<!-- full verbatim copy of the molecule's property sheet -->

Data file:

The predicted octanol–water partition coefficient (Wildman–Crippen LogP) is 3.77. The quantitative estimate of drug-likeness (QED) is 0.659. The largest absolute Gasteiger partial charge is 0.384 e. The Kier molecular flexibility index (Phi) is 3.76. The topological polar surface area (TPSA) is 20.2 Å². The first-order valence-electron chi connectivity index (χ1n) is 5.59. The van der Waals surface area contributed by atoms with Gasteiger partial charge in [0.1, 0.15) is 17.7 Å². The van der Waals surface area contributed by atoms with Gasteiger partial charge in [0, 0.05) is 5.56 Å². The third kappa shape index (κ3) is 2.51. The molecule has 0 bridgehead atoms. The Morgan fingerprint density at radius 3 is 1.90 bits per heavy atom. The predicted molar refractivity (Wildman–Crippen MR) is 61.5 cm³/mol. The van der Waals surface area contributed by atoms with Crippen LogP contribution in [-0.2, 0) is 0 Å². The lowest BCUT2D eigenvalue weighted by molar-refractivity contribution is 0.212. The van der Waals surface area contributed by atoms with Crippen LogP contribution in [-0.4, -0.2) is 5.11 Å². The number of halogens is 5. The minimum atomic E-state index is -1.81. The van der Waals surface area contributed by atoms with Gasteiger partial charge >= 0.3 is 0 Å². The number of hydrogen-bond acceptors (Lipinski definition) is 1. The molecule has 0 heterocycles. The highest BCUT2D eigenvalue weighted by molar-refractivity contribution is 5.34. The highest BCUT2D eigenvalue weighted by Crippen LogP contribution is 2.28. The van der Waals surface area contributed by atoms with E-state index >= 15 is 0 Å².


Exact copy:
The predicted octanol–water partition coefficient (Wildman–Crippen LogP) is 3.77. The quantitative estimate of drug-likeness (QED) is 0.659. The largest absolute Gasteiger partial charge is 0.384 e. The Kier molecular flexibility index (Phi) is 3.76. The topological polar surface area (TPSA) is 20.2 Å². The first-order valence-electron chi connectivity index (χ1n) is 5.59. The van der Waals surface area contributed by atoms with Gasteiger partial charge in [0.1, 0.15) is 17.7 Å². The van der Waals surface area contributed by atoms with Gasteiger partial charge in [0, 0.05) is 5.56 Å². The third kappa shape index (κ3) is 2.51. The molecule has 0 bridgehead atoms. The Morgan fingerprint density at radius 3 is 1.90 bits per heavy atom. The predicted molar refractivity (Wildman–Crippen MR) is 61.5 cm³/mol. The van der Waals surface area contributed by atoms with Crippen LogP contribution in [-0.2, 0) is 0 Å². The lowest BCUT2D eigenvalue weighted by molar-refractivity contribution is 0.212. The van der Waals surface area contributed by atoms with Crippen LogP contribution in [-0.4, -0.2) is 5.11 Å². The number of halogens is 5. The minimum atomic E-state index is -1.81. The van der Waals surface area contributed by atoms with Gasteiger partial charge >= 0.3 is 0 Å². The number of hydrogen-bond acceptors (Lipinski definition) is 1. The molecule has 0 heterocycles. The highest BCUT2D eigenvalue weighted by molar-refractivity contribution is 5.34. The highest BCUT2D eigenvalue weighted by Crippen LogP contribution is 2.28. The van der Waals surface area contributed by atoms with E-state index >= 15 is 0 Å².